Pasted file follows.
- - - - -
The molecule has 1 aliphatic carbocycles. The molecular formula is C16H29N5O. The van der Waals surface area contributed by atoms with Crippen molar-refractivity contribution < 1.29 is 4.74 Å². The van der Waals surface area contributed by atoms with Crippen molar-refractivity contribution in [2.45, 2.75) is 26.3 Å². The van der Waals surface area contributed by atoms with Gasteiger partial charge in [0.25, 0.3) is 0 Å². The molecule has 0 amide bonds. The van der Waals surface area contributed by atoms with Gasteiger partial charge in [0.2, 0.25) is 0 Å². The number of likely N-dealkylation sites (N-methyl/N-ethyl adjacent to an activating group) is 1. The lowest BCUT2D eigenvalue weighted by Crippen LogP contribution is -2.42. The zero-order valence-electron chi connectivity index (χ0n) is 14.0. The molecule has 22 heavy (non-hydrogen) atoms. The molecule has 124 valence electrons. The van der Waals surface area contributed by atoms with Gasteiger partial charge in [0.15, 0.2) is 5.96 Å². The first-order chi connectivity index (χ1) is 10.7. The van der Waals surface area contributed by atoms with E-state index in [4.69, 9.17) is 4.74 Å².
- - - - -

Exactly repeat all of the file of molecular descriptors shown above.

The molecule has 1 aliphatic carbocycles. The molecular formula is C16H29N5O. The van der Waals surface area contributed by atoms with Crippen molar-refractivity contribution < 1.29 is 4.74 Å². The van der Waals surface area contributed by atoms with Crippen molar-refractivity contribution in [2.45, 2.75) is 26.3 Å². The van der Waals surface area contributed by atoms with Gasteiger partial charge in [0.25, 0.3) is 0 Å². The molecule has 0 amide bonds. The van der Waals surface area contributed by atoms with Gasteiger partial charge in [0.2, 0.25) is 0 Å². The number of likely N-dealkylation sites (N-methyl/N-ethyl adjacent to an activating group) is 1. The lowest BCUT2D eigenvalue weighted by Crippen LogP contribution is -2.42. The zero-order valence-electron chi connectivity index (χ0n) is 14.0. The molecule has 22 heavy (non-hydrogen) atoms. The molecule has 124 valence electrons. The van der Waals surface area contributed by atoms with Gasteiger partial charge in [0.15, 0.2) is 5.96 Å². The first-order chi connectivity index (χ1) is 10.7. The van der Waals surface area contributed by atoms with E-state index in [4.69, 9.17) is 4.74 Å².